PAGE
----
Daubert Hearings Should Apply Daubert Rules
Previously discussed in this space was the so-called Daubert irony, i.e., the curious circumstance in which a U.S. Supreme Court decision that was supposed to make it easier to admit expert testimony has, in some respect, actually made it more difficult to do so.
Now, I would like to focus on the equally curious circumstance of why we in Pennsylvania do not apply Daubert rules to Daubert hearings. By that I mean that when a so-called Daubert hearing is held in state court, the admissibility of expert testimony is still being judged according to the old Frye “generally accepted” standard rather than the more liberal Daubert standard under which testimony may be admissible even though it is not generally accepted, so long as it is the product of sound scientific methodology. In federal court Daubert overruled Frye, but the Pa appellate courts have yet to adopt Daubert and, thus, Frye remains the law in Pennsylvania.
Actually, we think that Frye remains the law in Pennsylvania because Rule 702 of the new Pa. Rules of Evidence is silent as to which standard —Daubert or Frye — should apply and, thus, one would presume that the Frye rule adopted in Pennsylvania several years ago would continue to be controlling unless and until the Pa. Supreme Court says otherwise.
As we await the day that the court resolves the silence in Rule 702, one may ponder which of those two precepts is the more enlightened one. The view here is that Daubert is the better rule and, therefore, the one that should be adopted. Here’s why.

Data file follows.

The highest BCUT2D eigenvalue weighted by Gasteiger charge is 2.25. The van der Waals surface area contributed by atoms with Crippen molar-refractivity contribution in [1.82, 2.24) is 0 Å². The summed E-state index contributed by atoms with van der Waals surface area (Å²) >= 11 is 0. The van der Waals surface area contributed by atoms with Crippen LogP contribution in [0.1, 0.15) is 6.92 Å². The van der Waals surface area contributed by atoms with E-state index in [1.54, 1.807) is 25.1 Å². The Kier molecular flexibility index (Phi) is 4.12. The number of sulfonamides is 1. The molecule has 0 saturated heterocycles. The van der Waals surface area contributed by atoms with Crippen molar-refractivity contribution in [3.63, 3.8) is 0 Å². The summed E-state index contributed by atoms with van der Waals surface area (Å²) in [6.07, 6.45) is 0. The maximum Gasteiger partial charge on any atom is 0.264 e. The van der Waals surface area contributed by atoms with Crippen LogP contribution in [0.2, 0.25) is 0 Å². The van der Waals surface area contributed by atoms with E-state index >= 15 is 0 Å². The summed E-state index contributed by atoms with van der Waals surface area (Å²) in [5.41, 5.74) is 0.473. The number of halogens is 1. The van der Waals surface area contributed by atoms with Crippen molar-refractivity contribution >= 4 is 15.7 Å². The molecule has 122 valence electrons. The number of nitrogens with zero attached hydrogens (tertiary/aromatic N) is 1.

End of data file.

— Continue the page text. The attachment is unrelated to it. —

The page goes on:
Daubert seems to be more in keeping with the reality of how scientific knowledge evolves. Throughout the history of mankind, our level of understanding about “things scientific” has undergone constant change and refinement. Thus, what is “generally accepted” in the 1990’s was undoubtedly at some earlier point in time — perhaps as recently as a few years ago given the speed with which modern thinking is progressing — just another fresh idea.
A prime example of this phenomenon is the change in the medical community’s understanding of what causes stomach ulcers. For years, it had been commonly accepted that diet and stress were the culprits. In the l980’s, an American researcher began to advance the notion that, contrary to popular belief, most ulcers are produced by an infection in the stomach caused by a bacteria known a H-pylori. For several years this researcher was regularly ridiculed as he traveled around the country advancing his thesis at medical meetings and lectures. Low and behold, a few years ago substantial data emerged which proved the researcher to be correct, and now it is commonly accepted among doctors that H-pylori is a prime cause of ulcers!
Given these realities concerning the progression of scientific thought, the Daubert rule under which novel or emerging theories are not excluded from jury consideration merely because they have not yet acquired “general acceptance” seems clearly preferable to the Frye standard. Indeed, one could say that in seeking to “police” which experts are permitted to testify, the Frye rule has the ironic effect in some cases of denying the jury the opportunity to hear from our most qualified experts, i.e., those people who are on the cutting edge and advancing the frontiers of scientific thought in their respective fields.
Let’s hope that the Pa. Supreme Court takes the opportunity to break the silence of Rule 702 and specifically adopt Daubert and rejects Frye.